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Deja Leonard is a freelance copywriter and journalist based in Calgary.
The pandemic has created a whirlwind of challenges for leaders, including how to figure out how best to work for their employees. More than two years later, the hybrid approach has emerged as a groundbreaking model — but not everyone is a fan.
Hybrid work models have been viewed as beneficial in providing employees with a better work-life balance, increased productivity and improved relationships with colleagues. This was also seen as a way to give each employee the flexibility to work in the way that suits them best – some people still want to go to the office, while others don’t.
While that might sound like an ideal setup, a global report from TINYPulse, an employee engagement software company, found that 80 percent of HR executives report that hybrid work is stressful for employees. She also says that workers report hybrid work as more emotionally draining than fully telecommuting, and more taxing than full-time office work.
but, According to a report by McKinsey & Co. , many executives believe hybrid business will continue to gain traction — but the majority do not have a leadership strategy or alignment on how to implement it permanently. This may be one of the main reasons the approach has faltered and why some executives are opposed to this way of working.
On June 23, Yelp CEO Jeremy Stopelman announced that the company would move to a fully remote work model rather than a hybrid, citing underutilization of office space as one of the biggest indicators that employees prefer remote work. They also took into account the results of employee surveys.
“We’ve learned that not only can we operate our business effectively as a distributed remote workplace, but that our employees can thrive and be just as, if not more, productive when they are away,” he wrote on the company’s blog.
In an interview with The Washington Post, Mr. Stoppelman referred to hybrid work as “hell” and “the worst of both worlds.” He said employees often move to an office with few co-workers, are forced to live in expensive cities if they want to visit an office, and companies lose out on savings and talent.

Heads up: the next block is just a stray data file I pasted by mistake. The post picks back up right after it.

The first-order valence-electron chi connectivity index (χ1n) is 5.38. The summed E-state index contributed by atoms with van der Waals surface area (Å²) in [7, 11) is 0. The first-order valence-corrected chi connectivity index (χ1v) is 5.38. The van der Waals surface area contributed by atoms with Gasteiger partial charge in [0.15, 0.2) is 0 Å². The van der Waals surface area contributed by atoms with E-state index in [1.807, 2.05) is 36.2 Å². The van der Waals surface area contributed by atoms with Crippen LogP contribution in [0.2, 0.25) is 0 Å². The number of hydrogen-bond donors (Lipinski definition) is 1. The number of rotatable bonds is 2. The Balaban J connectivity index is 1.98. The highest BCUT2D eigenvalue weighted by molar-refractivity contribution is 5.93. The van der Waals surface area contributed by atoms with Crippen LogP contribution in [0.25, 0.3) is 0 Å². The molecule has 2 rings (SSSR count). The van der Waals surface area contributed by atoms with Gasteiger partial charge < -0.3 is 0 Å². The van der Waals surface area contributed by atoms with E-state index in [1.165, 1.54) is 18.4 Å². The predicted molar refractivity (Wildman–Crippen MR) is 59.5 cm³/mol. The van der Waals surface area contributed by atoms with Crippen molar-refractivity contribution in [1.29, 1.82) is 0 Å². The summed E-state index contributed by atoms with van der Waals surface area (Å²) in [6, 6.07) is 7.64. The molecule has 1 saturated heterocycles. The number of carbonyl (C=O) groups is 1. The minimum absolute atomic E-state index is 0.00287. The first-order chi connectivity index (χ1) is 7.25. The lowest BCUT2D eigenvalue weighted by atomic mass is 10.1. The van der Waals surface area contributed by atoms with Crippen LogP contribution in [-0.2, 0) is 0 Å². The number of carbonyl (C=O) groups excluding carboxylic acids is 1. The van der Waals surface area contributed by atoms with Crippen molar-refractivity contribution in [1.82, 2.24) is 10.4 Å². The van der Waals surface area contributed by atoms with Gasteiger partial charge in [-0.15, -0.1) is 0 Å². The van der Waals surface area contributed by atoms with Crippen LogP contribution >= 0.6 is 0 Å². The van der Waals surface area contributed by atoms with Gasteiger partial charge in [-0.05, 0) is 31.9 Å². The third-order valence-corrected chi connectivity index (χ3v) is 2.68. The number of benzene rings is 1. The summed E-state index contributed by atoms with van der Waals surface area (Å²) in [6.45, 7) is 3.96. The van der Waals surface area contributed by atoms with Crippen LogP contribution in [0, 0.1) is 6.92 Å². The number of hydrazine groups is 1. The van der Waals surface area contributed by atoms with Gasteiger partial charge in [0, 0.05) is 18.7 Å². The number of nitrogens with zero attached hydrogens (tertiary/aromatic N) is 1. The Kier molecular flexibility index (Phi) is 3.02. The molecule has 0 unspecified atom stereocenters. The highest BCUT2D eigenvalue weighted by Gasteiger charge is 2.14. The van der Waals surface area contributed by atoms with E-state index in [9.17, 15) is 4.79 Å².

At the other end of the spectrum, Tesla boss Elon Musk has called for a return to the office.
“Anyone who wants to do remote work in the office must be at least 40 (and I mean *minimum*) 40 hours a week or leave Tesla. That’s less than we’re asking factory workers,” Mr. Musk wrote in a letter Leaked email.
In a second email, Mr. Musk said that the more senior employees in the organization, the more important it was to feel their presence in the office.
While other leaders may take a different approach to announcing the change, Mr. Musk is not alone in his preferences. New research from Microsoft shows that half of leaders say their company already requires or plans to require employees to return to full-time personal work in the next year.
What I read on the web
- The party is permanently over on Airbnb. The company, which imposed a temporary global ban on parties and events in August 2020, decided to make the decision permanent. Since then, the company has seen a 44 percent year-over-year decline in its partisan reporting rate.
- Netflix is experimenting with a new release strategy that leans toward the idea that we no longer want or need binge-watching shows. This strategy, which mirrors a more traditional schedule, may help boost declining subscriber retention rates.
- Imagine a city where all buses were free. This is exactly what happened in Alexandria, Virginia, which is home to nearly 160,000 people. Read how the pandemic has been a catalyst for change and how one of the least beloved forms of transit has become.
- The remote world of work has created a new kind of worker. The FBI is warning of a slight increase in cases where “deep fakes” – a type of artificial intelligence used to create disguised images and audio and video hoaxes – and other stolen personal information to apply for jobs in the US.
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